The good news is that on the Klamath, unlike many other steelhead streams, choosing any of these games will catch fish.  We’ve enjoyed surprising success on a few occasions in the heart of winter swinging classic wets with a dry line.  The bad news for purists is that a swung wet fly on a dry line will find fewer dance partners than a well drifted pegged plastic egg, particularly as water temps drop into the lower forties and colder.  In order to have fewer decisions to make, on winter days I’ll cover all my bases and simply have two rods rigged, most often a single handed rod with an indicator to fish nymphs, eggs and legs (rubberleg patterns) and a switch rod with a fast sinking tip to swing leeches and classic wets as trailers.  On the Klamath be certain to pinch your barbs as you are much more  likely to have them checked than on any other river in the state.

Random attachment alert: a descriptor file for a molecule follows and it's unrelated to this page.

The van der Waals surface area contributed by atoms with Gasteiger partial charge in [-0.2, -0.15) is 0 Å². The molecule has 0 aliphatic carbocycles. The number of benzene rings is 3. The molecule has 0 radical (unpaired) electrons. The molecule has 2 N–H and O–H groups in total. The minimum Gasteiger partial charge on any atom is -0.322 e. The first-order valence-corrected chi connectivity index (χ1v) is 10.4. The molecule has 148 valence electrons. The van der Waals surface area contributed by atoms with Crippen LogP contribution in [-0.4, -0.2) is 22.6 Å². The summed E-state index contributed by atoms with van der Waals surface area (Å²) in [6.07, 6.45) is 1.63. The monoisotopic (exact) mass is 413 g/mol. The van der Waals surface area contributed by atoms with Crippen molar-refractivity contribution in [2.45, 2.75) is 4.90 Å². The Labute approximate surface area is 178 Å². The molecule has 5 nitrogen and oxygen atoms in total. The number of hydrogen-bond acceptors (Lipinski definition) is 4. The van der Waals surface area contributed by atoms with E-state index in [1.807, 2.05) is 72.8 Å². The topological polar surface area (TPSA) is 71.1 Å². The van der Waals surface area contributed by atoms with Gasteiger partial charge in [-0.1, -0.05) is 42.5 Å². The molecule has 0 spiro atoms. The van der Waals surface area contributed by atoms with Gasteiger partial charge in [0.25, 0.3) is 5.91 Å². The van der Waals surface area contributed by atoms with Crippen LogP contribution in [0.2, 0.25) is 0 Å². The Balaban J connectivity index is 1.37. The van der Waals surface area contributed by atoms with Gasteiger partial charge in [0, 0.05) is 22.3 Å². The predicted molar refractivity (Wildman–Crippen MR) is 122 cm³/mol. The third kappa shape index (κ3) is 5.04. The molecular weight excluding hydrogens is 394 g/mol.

For swinging flies, I typically load a four or five weight switch rod with a Skagit line and an 8 to 12 foot tip of fast sinking tungsten.   The head and tip together will usually run 350 to 450 grains total. I’ll add 3 to 5 feet of ten pound Maxima and a marabou, rabbit or Intruder style leech that is two to four inches in length.  I most often will add a size 6 to 10 classic wet as a trailer fly about thirty inches off the hook bend of the leech.  I have come to believe that darker colors most often work best and save the bright flies only after I have exhausted my efforts with dark buggy patterns.  I must admit I would likely catch more fish on bright flies if I fished them with more confidence.